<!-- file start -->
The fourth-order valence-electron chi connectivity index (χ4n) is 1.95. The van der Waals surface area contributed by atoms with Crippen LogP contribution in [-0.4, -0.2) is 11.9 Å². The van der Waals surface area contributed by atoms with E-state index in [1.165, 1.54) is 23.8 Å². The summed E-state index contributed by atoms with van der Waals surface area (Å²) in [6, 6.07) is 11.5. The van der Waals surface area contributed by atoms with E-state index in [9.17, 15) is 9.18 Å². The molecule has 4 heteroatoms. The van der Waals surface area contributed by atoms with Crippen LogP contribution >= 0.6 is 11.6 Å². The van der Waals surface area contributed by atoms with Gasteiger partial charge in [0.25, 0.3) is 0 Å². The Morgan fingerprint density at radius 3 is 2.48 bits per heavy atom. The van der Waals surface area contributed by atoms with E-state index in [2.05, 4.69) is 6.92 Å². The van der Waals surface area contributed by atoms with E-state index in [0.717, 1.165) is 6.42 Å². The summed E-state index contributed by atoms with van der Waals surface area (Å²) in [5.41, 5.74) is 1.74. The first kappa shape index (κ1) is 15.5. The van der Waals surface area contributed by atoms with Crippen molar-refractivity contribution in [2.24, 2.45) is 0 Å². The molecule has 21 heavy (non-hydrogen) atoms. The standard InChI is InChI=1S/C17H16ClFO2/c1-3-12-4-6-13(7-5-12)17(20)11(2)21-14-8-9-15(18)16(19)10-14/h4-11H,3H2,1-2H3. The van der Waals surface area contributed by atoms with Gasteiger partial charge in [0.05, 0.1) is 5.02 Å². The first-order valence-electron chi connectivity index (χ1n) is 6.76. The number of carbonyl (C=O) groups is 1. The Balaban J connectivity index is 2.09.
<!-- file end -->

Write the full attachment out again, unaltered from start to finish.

The fourth-order valence-electron chi connectivity index (χ4n) is 1.95. The van der Waals surface area contributed by atoms with Crippen LogP contribution in [-0.4, -0.2) is 11.9 Å². The van der Waals surface area contributed by atoms with E-state index in [1.165, 1.54) is 23.8 Å². The summed E-state index contributed by atoms with van der Waals surface area (Å²) in [6, 6.07) is 11.5. The van der Waals surface area contributed by atoms with E-state index in [9.17, 15) is 9.18 Å². The molecule has 4 heteroatoms. The van der Waals surface area contributed by atoms with Crippen LogP contribution >= 0.6 is 11.6 Å². The van der Waals surface area contributed by atoms with Gasteiger partial charge in [0.25, 0.3) is 0 Å². The Morgan fingerprint density at radius 3 is 2.48 bits per heavy atom. The van der Waals surface area contributed by atoms with E-state index in [2.05, 4.69) is 6.92 Å². The van der Waals surface area contributed by atoms with E-state index in [0.717, 1.165) is 6.42 Å². The summed E-state index contributed by atoms with van der Waals surface area (Å²) in [5.41, 5.74) is 1.74. The first kappa shape index (κ1) is 15.5. The van der Waals surface area contributed by atoms with Crippen molar-refractivity contribution in [2.24, 2.45) is 0 Å². The molecule has 21 heavy (non-hydrogen) atoms. The standard InChI is InChI=1S/C17H16ClFO2/c1-3-12-4-6-13(7-5-12)17(20)11(2)21-14-8-9-15(18)16(19)10-14/h4-11H,3H2,1-2H3. The van der Waals surface area contributed by atoms with Gasteiger partial charge in [0.05, 0.1) is 5.02 Å². The first-order valence-electron chi connectivity index (χ1n) is 6.76. The number of carbonyl (C=O) groups is 1. The Balaban J connectivity index is 2.09.